It looks like this is going to go down as one of the driest summers in Europe – so far, I say with trepidation. Despite the lack of rain, the allotment harvests have been incredible. I can hardly keep up with processing all this food in the kitchen. It’s hard work, of the old-fashioned sort, but I haven’t had to go out and buy fruit or veg for a couple of weeks now (except for lemons!).
So I have been playing domestic goddess this week. First, it was the cucumbers, in such numbers that salads and yoghurts weren’t going to be enough, so I made pickles – following an Iraqi recipe passed down from a great aunt on my Mum’s side – think beautiful earthy spices and whole garlic cloves:
Then, courgettes and tomatoes were concocted into freezable pasta sauces. A Savoy cabbage (my first home grown one!) was rolled and stuffed with rice, herbs and spices. I even made a few jars of blackberry jam. At some point, soon, I’m going to hang up the apron and refuse to go into the kitchen – except to make a cup of tea.
I had better move on to the garden, which hasn’t had a lot of attention from me lately. After my trip to England and my garden visits, I have been thinking about drought-tolerant planting. This patch of oregano next to the terrace does very well with no watering at all, and is such a magnet for bees and butterflies.
I’m slowly turning what used to be the veg patch (pre-allotment) into a sort of herb garden. I’m moving herbs in pots – rosemary, sage, thyme, lemon verbena – into the ground, and adding orange and violet toned flowers in between. What do you think about planting more dwarf hedging around the other three sides to make it look more coherent?
I can’t remember the name of this yellow-flowered plant that’s up next, it just kept growing and growing, now it’s over two metres tall and blocking the Miscanthus and flowering currant behind it. Its flowers are also facing the wrong way – I think it’s in the sunflower family and is turning towards the sun over the top of the hedge.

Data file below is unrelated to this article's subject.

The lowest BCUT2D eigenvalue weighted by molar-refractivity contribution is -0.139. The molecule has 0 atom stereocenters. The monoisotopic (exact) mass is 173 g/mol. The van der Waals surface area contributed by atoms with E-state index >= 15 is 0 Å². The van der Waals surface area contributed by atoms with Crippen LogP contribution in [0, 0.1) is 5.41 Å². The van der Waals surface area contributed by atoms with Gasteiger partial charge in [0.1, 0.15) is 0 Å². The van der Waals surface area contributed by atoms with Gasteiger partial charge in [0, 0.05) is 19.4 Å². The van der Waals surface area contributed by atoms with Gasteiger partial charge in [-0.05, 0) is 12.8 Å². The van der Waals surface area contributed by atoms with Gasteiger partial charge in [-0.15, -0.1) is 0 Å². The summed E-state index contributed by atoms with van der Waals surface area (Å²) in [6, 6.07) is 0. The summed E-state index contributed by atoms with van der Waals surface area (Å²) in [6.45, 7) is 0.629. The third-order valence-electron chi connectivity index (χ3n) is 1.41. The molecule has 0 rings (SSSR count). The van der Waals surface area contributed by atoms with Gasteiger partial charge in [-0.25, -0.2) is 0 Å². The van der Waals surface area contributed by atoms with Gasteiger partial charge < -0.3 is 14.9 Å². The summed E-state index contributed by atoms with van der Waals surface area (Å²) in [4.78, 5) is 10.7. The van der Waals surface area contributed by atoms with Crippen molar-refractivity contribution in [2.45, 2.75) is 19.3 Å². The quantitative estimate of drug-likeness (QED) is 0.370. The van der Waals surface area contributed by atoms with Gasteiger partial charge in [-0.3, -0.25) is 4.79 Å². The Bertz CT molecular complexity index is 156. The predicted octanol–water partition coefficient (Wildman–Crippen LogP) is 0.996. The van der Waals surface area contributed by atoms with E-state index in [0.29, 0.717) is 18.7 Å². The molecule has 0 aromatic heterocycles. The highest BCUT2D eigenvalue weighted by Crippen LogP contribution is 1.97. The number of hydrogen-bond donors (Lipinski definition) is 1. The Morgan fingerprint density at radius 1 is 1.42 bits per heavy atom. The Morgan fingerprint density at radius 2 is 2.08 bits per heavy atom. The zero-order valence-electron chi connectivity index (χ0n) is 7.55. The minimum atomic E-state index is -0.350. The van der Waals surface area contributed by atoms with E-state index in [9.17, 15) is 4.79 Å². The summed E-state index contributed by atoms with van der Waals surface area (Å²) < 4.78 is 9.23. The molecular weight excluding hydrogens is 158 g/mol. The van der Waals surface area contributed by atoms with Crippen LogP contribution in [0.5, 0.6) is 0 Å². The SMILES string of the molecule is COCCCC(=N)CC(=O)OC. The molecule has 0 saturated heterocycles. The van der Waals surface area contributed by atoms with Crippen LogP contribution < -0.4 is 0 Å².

Next up is this Begonia ‘Picotee Sunburst’. I do not usually like Begonias. I had three, neglected them, two rotted over winter, and this one survived and is flowering profusely. I am starting to like it.
More late summer colour from Senecio jacobaea, or Ragwort, which arrived of its own accord in the garden but blends nicely with daisies, and before that feverfew. It’s a food source for a huge range of insects, including Cinnabar moth caterpillars, which are sadly in rapid decline. It’s also one of the most frequently visited flowers by butterflies, and over 200 species of invertebrates have been recorded on it, according to The Wildlife Trusts. Poisonous to livestock and horses when accidentally included in hay, it’s had a lot of bad press in the UK, but I’m happy it’s here (where there are no horses or livestock!).
That’s all from me for this week. Six on Saturday is hosted by The Propagator, who is in France this week. Thanks for reading, and have a good weekend.